Monday, January 13, 2014

When Two Conflicts Collide - Now That's A Great Plot!

The title says it all!

We all know there are two types of conflict in our stories. We have the internal conflict that the individual characters have to wrestle with on their own, and then we have the external conflict, that often is the big motivating force for the entire story. Too often, however, I am seeing stories with one of three other scenarios: 1) characters with weak or no internal conflict; 2) no external conflict; or 3) external conflict that is really nothing more than a complication. Instead of focusing on those today, I want to look at the situations of some great conflict.

As I said, the title says it all. Plots can be really fun and exciting when we see these conflicts coming into play with one another. The result is that the author has set up situations where decisions will have to be made, and, potentially, someone is going to lose out!

I was just reading a project recently (and yes, I did request a full of this one) where the author had carefully planned out the conflict. I am going to keep things pretty vague, however, since I haven't had a chance to really work this one out yet.

In any case, Character A is working hard at achieving a status within a company, but is facing a huge resistance from the family. No one really thinks the character can do this, but the character believes it is possible. Here is an external conflict coming into play.

Now, to achieve this Character A must work with Character B who has a history that isn't exactly on the up and up. Still Character B does have a reason for doing all that is being done but wrestles daily with how those two don't quite work together. In other words, the history is forcing the character into situations that are less than desirable, and now Character B has to justify the actions. Now we have internal and external coming into play.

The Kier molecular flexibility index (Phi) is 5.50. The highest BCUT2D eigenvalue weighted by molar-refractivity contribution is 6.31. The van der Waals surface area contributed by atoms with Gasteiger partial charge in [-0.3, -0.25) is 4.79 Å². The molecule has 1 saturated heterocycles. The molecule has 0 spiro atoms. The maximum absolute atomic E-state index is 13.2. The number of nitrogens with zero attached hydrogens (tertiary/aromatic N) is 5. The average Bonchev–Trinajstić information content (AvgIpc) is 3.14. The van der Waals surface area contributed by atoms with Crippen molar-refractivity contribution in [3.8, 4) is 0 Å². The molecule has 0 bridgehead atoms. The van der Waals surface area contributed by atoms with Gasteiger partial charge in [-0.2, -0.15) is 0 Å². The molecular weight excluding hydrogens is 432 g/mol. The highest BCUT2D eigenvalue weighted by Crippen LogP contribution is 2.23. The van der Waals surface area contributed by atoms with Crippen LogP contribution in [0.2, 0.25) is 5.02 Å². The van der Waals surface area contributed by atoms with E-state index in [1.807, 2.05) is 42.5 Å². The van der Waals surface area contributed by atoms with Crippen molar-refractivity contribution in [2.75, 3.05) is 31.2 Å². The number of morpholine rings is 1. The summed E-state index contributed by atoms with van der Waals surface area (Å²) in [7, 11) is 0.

At this point we bring the two characters together. For A to achieve the goal of working at the company, Character B must be taken down, but to take Character B down means the past history of that character, which is justifiable and all Character B is working for will be ruined. Not taking Character B down means Character A loses out.

Hopefully this made sense. It is a bit difficult to leave out those pronouns and keep it vague, but I think you get the idea.

What makes this scenario work is the simple fact that we as readers like the characters enough. We like what they are fighting for, and when we see them in a situation like this, we want to help them find a solution out of it. On the surface it seems daunting and impossible, but we know it is possible. It is just a matter of finding a solution that both of the characters work through together to achieve.

So look at your conflict today. Is the conflict setting up a real puzzle for your readers and characters to struggle with and solve?

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